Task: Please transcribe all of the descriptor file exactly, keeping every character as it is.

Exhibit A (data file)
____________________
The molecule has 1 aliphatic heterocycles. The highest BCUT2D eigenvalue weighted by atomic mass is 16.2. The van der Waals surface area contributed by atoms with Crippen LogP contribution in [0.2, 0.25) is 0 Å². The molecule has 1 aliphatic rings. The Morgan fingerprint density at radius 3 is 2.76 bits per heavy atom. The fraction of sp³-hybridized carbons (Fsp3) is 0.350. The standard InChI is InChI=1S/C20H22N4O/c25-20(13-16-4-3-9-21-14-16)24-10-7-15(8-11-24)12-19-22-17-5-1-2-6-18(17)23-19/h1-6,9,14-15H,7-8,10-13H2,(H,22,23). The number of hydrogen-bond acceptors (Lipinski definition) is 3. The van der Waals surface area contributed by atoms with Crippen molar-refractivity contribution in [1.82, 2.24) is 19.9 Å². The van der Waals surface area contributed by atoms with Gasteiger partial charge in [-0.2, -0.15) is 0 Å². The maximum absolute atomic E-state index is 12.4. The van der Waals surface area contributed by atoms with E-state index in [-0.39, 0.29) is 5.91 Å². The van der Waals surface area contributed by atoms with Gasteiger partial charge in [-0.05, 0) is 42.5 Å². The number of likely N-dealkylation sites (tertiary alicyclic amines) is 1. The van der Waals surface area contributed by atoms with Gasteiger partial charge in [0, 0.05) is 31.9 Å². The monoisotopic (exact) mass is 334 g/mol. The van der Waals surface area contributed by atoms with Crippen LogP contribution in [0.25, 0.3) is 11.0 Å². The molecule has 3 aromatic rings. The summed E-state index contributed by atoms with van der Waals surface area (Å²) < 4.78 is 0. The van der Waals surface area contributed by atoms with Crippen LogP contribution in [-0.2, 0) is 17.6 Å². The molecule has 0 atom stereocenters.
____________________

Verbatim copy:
The molecule has 1 aliphatic heterocycles. The highest BCUT2D eigenvalue weighted by atomic mass is 16.2. The van der Waals surface area contributed by atoms with Crippen LogP contribution in [0.2, 0.25) is 0 Å². The molecule has 1 aliphatic rings. The Morgan fingerprint density at radius 3 is 2.76 bits per heavy atom. The fraction of sp³-hybridized carbons (Fsp3) is 0.350. The standard InChI is InChI=1S/C20H22N4O/c25-20(13-16-4-3-9-21-14-16)24-10-7-15(8-11-24)12-19-22-17-5-1-2-6-18(17)23-19/h1-6,9,14-15H,7-8,10-13H2,(H,22,23). The number of hydrogen-bond acceptors (Lipinski definition) is 3. The van der Waals surface area contributed by atoms with Crippen molar-refractivity contribution in [1.82, 2.24) is 19.9 Å². The van der Waals surface area contributed by atoms with Gasteiger partial charge in [-0.2, -0.15) is 0 Å². The maximum absolute atomic E-state index is 12.4. The van der Waals surface area contributed by atoms with E-state index in [-0.39, 0.29) is 5.91 Å². The van der Waals surface area contributed by atoms with Gasteiger partial charge in [-0.05, 0) is 42.5 Å². The number of likely N-dealkylation sites (tertiary alicyclic amines) is 1. The van der Waals surface area contributed by atoms with Gasteiger partial charge in [0, 0.05) is 31.9 Å². The monoisotopic (exact) mass is 334 g/mol. The van der Waals surface area contributed by atoms with Crippen LogP contribution in [0.25, 0.3) is 11.0 Å². The molecule has 3 aromatic rings. The summed E-state index contributed by atoms with van der Waals surface area (Å²) < 4.78 is 0. The van der Waals surface area contributed by atoms with Crippen LogP contribution in [-0.2, 0) is 17.6 Å². The molecule has 0 atom stereocenters.